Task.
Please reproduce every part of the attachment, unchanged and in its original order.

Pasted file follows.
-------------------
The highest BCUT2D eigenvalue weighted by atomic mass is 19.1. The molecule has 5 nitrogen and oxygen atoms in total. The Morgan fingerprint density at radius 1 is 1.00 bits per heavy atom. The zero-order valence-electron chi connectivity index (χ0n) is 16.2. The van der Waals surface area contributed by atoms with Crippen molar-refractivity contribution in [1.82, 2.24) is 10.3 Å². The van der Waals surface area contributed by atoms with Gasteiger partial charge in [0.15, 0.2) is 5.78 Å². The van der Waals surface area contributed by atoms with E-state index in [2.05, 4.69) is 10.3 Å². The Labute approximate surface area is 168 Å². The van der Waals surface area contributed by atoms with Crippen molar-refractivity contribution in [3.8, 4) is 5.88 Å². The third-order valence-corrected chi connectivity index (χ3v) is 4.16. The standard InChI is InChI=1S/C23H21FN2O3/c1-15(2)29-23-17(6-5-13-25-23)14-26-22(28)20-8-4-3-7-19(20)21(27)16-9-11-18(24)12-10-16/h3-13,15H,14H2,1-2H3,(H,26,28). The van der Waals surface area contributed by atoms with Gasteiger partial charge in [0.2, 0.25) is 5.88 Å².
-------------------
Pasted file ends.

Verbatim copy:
The highest BCUT2D eigenvalue weighted by atomic mass is 19.1. The molecule has 5 nitrogen and oxygen atoms in total. The Morgan fingerprint density at radius 1 is 1.00 bits per heavy atom. The zero-order valence-electron chi connectivity index (χ0n) is 16.2. The van der Waals surface area contributed by atoms with Crippen molar-refractivity contribution in [1.82, 2.24) is 10.3 Å². The van der Waals surface area contributed by atoms with Gasteiger partial charge in [0.15, 0.2) is 5.78 Å². The van der Waals surface area contributed by atoms with E-state index in [2.05, 4.69) is 10.3 Å². The Labute approximate surface area is 168 Å². The van der Waals surface area contributed by atoms with Crippen molar-refractivity contribution in [3.8, 4) is 5.88 Å². The third-order valence-corrected chi connectivity index (χ3v) is 4.16. The standard InChI is InChI=1S/C23H21FN2O3/c1-15(2)29-23-17(6-5-13-25-23)14-26-22(28)20-8-4-3-7-19(20)21(27)16-9-11-18(24)12-10-16/h3-13,15H,14H2,1-2H3,(H,26,28). The van der Waals surface area contributed by atoms with Gasteiger partial charge in [0.2, 0.25) is 5.88 Å².